Balthus and Cats
This beautiful little book is a portrait of the artist as magus, and Alain Vircondelet is supremely comfort-able in the role of willing acolyte. Balthus (Balthasar Klossowski, 1908–2001) was one of the best figurative painters of the twentieth century, a modernist in his formal inventiveness and his exploration of ambiguity and anxiety, an astute interpreter of masters old (Piero della Francesca) and new (Gustave Courbet), and a canny self-promoter. From his final home, the Grand Chalet, a former inn in the Swiss Alps, he cultivated a persona swathed in mystery. Vircondelet was part of his inner circle, his biographer. Balthus dictated his thoughts to Vircondelet, who published the results as Vanishing Splendors: A Memoir/Balthus (Ecco/Harper Collins, 2002). Balthus and Cats focuses on a particular facet of Balthus’s life and art, his identification with the feline. A reader looking for critical distance on this enigmatic artist should turn to other sources, but Vircondelet’s intimacy and insights are fascinating, and ailurophiles will surrender to the book’s charms.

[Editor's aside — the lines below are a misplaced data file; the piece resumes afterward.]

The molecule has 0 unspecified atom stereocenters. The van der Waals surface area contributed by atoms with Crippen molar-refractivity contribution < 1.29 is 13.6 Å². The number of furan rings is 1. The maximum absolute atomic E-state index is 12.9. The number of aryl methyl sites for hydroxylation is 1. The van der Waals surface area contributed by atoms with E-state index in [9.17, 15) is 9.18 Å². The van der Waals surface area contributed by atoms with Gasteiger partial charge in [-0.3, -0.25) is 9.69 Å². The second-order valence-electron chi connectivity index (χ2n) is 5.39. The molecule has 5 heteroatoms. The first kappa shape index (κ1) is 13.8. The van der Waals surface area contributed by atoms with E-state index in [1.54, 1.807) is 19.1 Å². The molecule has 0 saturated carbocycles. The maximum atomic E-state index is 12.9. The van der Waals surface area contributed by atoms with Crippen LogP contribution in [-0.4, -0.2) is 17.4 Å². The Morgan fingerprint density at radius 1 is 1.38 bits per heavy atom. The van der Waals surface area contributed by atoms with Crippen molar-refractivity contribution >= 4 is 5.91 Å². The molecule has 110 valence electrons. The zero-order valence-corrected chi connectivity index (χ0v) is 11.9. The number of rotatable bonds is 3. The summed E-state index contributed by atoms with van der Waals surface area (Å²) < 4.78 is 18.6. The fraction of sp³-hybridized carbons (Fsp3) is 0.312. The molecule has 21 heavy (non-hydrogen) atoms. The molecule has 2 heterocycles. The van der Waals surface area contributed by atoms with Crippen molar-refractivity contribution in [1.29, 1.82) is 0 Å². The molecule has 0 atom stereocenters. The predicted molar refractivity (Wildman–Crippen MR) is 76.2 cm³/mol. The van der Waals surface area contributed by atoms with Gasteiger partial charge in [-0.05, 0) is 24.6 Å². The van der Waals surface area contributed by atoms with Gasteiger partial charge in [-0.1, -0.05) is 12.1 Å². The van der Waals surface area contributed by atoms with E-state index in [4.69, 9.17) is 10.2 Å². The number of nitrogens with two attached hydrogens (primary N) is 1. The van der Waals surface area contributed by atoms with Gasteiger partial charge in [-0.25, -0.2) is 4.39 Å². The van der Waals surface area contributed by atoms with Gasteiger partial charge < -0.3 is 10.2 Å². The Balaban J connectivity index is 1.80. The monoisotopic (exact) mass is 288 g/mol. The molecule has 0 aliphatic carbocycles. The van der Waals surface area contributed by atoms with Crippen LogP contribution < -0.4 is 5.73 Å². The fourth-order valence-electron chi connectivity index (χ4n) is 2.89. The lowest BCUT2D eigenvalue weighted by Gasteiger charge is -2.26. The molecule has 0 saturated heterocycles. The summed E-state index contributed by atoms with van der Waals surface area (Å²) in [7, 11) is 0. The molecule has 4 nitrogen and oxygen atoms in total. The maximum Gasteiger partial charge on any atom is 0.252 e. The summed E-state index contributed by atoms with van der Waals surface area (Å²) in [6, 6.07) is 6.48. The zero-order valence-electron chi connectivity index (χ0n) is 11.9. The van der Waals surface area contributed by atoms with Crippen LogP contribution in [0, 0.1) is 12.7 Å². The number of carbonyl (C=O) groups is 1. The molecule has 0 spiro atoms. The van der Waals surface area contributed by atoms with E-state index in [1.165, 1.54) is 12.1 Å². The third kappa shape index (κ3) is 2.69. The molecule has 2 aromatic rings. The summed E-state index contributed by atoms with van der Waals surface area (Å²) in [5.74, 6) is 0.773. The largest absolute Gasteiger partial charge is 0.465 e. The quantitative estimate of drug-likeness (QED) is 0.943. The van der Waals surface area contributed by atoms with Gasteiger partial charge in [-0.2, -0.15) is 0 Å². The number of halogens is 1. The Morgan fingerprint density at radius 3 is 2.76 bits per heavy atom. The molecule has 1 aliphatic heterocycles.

Balthus’s affinity for cats is a leit motif, proclaimed in his self-portrait, The King of Cats (1935). He is an elegantly gaunt dandy—his sharp cheekbones give him a resemblance to the mad theater genius Antonin Artaud, a close friend in Balthus’s Paris period—with a large cat rubbing against him. In his peroration on the painting, Vircondelet uses a ripe prose style reminiscent of fin-de-siècle writers: